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Part of Tampa Park Apartments for sale

Nearly 11 acres of the 23-acre Tampa Park Apartments is for sale. Home to many low-income renters, the complex is along Nick Nuccio Parkway in between Ybor City and the northern end of downtown Tampa. JAMES BORCHUCK   |   Times (2017)
Nearly 11 acres of the 23-acre Tampa Park Apartments is for sale. Home to many low-income renters, the complex is along Nick Nuccio Parkway in between Ybor City and the northern end of downtown Tampa. JAMES BORCHUCK | Times (2017)
Published Dec. 14, 2018

TAMPA — A 10.7-acre piece of the Tampa Park Apartments, for years the focus of speculation as a potential site for a baseball stadium and, more recently, as a possible spot for a Brightline train station, is up for sale.

A sales brochure circulating from real estate broker Barbara Whittaker and attorney Tenisha Patterson Brown does not mention an asking price. The property is owned by a nonprofit group led by Florida Sentinel Bulletin newspaper publisher S. Kay Andrews. Other officers of the nonprofit corporation include James Harrell, former president of the Local No. 1402 of the International Longshoremen's Union.

"We have no comment," Andrews said via text message Friday.

The parcel for sale is part of 23 acres that is home to 372 apartments that have been occupied by as many as 1,200 residents over the years. A little more than a third of those renters have been senior citizens. Many are poor. Many are black.

But the future of the property was put in doubt this summer. After the complex failed its fourth inspection in as many years, the U.S. Department of Housing and Urban Development sent letters to about 170 families saying they would be moved and into Section 8 housing starting in August. Federal officials also told the owners that the government would no longer subsidize rents for more than half the complex's apartments.

Some tenants who told the Tampa Bay Times in July that they had received relocation notices were living in the area that is now for sale.

BACKGROUND: Housing so poor HUD will no longer subsidize it

The sales brochure pitches the property's proximity to the central business district, Ybor City, the Channel District, land that Port Tampa Bay plans to develop, Water Street Tampa and the proposed Ybor City location for a Tampa Bay Rays baseball stadium. But the ballpark site, several blocks east of the apartments, was taken off the table this week by the Rays, who say it is no longer viable because of unresolved questions about stadium financing.

The complex lies between the northern end of downtown Tampa and Ybor City. It is across Nick Nuccio Parkway from the 7.6-acre GasWorx property owned by investor Darryl Shaw. The Tampa Park Apartment land and buildings that are up for sale have an estimated market value of about $6.26 million, according to the Hillsborough County Property Appraiser's Office.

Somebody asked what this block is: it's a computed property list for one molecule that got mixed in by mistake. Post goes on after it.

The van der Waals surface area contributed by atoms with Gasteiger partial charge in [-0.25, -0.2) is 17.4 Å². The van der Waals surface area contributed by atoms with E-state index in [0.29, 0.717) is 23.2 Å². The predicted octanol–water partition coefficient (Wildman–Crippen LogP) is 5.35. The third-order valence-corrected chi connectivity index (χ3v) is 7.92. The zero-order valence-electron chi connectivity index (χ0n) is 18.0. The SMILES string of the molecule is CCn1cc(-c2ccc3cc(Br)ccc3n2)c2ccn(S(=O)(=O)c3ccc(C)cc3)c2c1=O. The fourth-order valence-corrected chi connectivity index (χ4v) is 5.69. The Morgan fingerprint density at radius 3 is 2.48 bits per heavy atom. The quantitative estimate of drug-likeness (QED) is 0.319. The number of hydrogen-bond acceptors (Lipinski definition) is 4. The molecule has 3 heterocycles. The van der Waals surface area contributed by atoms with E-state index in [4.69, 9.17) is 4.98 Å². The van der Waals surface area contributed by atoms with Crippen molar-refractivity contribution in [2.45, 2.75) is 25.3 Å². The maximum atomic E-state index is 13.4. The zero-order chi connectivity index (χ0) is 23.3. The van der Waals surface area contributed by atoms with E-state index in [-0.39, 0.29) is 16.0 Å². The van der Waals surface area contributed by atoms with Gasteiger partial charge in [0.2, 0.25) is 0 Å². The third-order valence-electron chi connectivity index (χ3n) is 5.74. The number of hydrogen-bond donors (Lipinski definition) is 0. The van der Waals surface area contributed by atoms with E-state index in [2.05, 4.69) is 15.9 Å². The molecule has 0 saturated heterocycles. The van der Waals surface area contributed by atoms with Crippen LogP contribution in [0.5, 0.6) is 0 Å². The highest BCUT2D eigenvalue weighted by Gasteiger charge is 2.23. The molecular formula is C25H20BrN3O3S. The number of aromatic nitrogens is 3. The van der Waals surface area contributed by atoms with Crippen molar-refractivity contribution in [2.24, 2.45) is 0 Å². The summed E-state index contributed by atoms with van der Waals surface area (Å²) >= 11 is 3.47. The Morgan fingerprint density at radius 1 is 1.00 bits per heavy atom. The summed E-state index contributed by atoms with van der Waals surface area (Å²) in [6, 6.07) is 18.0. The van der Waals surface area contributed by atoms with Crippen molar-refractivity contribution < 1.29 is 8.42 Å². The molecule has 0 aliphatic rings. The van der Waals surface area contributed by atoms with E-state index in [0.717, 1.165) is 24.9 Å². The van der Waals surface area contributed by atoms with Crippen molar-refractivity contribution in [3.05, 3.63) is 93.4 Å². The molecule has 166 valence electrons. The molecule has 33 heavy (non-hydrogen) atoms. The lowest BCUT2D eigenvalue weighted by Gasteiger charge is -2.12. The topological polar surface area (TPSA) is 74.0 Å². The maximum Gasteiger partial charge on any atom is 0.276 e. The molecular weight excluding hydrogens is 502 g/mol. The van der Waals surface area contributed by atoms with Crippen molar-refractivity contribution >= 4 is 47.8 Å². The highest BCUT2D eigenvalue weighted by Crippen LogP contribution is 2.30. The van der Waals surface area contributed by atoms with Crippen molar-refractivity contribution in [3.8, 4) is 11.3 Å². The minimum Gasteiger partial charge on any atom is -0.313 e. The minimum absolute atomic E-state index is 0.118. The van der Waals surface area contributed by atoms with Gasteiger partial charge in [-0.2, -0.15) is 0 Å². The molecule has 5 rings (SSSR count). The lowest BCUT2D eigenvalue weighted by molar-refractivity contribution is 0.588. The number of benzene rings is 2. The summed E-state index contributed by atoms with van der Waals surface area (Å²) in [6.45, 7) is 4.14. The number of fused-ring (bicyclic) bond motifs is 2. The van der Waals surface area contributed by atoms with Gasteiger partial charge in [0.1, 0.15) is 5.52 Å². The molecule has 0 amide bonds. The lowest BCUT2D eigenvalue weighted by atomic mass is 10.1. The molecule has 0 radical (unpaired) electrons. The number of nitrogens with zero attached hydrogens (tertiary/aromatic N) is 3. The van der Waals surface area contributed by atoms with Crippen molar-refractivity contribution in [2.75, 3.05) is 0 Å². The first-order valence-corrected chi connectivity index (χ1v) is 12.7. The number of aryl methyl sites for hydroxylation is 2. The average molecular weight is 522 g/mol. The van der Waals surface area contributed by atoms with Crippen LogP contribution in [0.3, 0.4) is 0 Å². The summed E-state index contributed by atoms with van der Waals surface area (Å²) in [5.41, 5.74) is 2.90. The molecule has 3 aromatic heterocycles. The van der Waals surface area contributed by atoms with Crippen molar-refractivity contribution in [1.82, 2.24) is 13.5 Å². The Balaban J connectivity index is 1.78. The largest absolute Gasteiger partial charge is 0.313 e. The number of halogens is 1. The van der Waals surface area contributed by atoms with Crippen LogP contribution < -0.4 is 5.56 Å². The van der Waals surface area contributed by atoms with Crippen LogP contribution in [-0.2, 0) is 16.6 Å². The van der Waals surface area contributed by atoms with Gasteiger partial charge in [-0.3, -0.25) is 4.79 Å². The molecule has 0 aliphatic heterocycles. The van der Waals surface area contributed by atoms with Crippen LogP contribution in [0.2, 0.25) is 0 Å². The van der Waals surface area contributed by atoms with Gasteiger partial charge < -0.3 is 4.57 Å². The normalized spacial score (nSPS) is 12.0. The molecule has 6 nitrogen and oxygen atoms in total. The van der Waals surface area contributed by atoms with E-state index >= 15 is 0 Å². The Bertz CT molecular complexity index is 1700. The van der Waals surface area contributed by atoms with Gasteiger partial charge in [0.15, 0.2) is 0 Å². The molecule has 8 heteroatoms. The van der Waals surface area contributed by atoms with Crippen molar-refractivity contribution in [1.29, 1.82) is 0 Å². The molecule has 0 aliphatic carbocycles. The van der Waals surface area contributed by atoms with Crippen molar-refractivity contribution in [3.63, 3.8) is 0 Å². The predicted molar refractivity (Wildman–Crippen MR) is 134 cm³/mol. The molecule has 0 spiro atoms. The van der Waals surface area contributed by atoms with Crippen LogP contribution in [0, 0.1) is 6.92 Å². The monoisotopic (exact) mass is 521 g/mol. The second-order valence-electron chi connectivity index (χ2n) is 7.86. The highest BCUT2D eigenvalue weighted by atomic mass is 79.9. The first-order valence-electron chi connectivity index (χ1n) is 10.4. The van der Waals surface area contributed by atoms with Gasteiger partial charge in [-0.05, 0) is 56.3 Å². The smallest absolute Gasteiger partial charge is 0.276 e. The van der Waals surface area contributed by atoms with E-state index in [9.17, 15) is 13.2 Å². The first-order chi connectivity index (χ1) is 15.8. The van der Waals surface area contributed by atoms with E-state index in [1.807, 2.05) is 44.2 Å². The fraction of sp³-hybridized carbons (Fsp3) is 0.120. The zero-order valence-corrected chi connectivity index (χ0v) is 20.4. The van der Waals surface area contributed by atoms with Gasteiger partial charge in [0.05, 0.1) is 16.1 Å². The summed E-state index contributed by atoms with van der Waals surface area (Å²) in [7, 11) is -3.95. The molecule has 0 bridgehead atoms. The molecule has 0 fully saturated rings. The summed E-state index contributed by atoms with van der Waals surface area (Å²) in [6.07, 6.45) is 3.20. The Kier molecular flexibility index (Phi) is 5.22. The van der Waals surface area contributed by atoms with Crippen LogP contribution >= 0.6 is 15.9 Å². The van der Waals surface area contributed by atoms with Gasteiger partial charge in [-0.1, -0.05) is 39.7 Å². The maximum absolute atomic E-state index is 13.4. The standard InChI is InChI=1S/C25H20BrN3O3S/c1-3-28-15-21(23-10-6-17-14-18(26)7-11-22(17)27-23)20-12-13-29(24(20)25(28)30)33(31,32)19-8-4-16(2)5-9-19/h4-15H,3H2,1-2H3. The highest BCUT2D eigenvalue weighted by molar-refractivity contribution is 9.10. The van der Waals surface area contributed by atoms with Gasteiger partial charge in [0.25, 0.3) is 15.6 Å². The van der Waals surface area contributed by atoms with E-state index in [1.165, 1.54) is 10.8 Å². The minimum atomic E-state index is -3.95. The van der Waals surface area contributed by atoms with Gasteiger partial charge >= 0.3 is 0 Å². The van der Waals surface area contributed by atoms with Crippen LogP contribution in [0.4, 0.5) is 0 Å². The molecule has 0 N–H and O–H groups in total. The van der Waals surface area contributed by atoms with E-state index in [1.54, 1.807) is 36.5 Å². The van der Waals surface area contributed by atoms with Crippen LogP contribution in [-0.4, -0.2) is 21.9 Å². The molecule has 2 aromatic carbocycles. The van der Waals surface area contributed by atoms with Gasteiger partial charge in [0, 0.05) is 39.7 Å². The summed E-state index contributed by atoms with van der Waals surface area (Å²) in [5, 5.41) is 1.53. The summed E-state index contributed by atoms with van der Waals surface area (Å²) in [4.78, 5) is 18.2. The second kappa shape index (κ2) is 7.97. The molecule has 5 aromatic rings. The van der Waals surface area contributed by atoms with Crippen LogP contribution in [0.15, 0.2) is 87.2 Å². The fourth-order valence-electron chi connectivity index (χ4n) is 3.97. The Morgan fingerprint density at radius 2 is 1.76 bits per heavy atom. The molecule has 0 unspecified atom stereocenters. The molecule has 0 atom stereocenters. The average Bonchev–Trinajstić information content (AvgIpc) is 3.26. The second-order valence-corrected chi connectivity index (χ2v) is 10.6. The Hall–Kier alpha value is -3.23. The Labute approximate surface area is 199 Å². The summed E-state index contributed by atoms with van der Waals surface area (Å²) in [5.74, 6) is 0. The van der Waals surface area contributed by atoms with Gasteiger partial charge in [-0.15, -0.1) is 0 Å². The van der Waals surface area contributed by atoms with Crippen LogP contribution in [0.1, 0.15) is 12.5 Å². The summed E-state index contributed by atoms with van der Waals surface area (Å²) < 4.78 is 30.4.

"It's a great parcel," Tampa Mayor Bob Buckhorn said. Asked about its potential, he said, "I think mixed use: residential, commercial, maybe activate Nuccio with retail. That parcel in its entirety or half of it represents a huge opportunity for somebody to develop."

Buckhorn said the city owns a triangular piece of property where Nuccio Parkway and Nebraska Avenue come together, a point just south of the parcel for sale.

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"We would be willing to talk to them about putting our portion in the deal," he said.

The complex is among those scouted as a possible train station site for Brightline, soon to be known as Virgin Trains USA, thanks to an investment from Sir Richard Branson's Virgin Group.

The Miami-based company has proposed launching inter-city rail service from Orlando to Tampa, and recently received state approval to work on lease agreements for the needed right of way along Interstate 4 and other roads. The company typically builds its stations alongside mixed-use development. In South Florida, for example, its MiamiCentral station was built as part of a 1.6 million square foot project with two office towers, two apartment towers and more.

BRIGHTLINE'S BUSINESS MODEL: The combination of rail and development in Miami makes believers of Tampa leaders

So far, however, the company has said little more than that it is looking at putting a terminal in or near downtown Tampa.

"We see Tampa as a growing and vibrant area, and we are excited to be a part of its future," Brightline spokeswoman Ali Soule said in an email to the Times on Friday. "We have evaluated a number of sites in Tampa."

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Contact Richard Danielson at or (813) 226-3403. Follow @Danielson_Times


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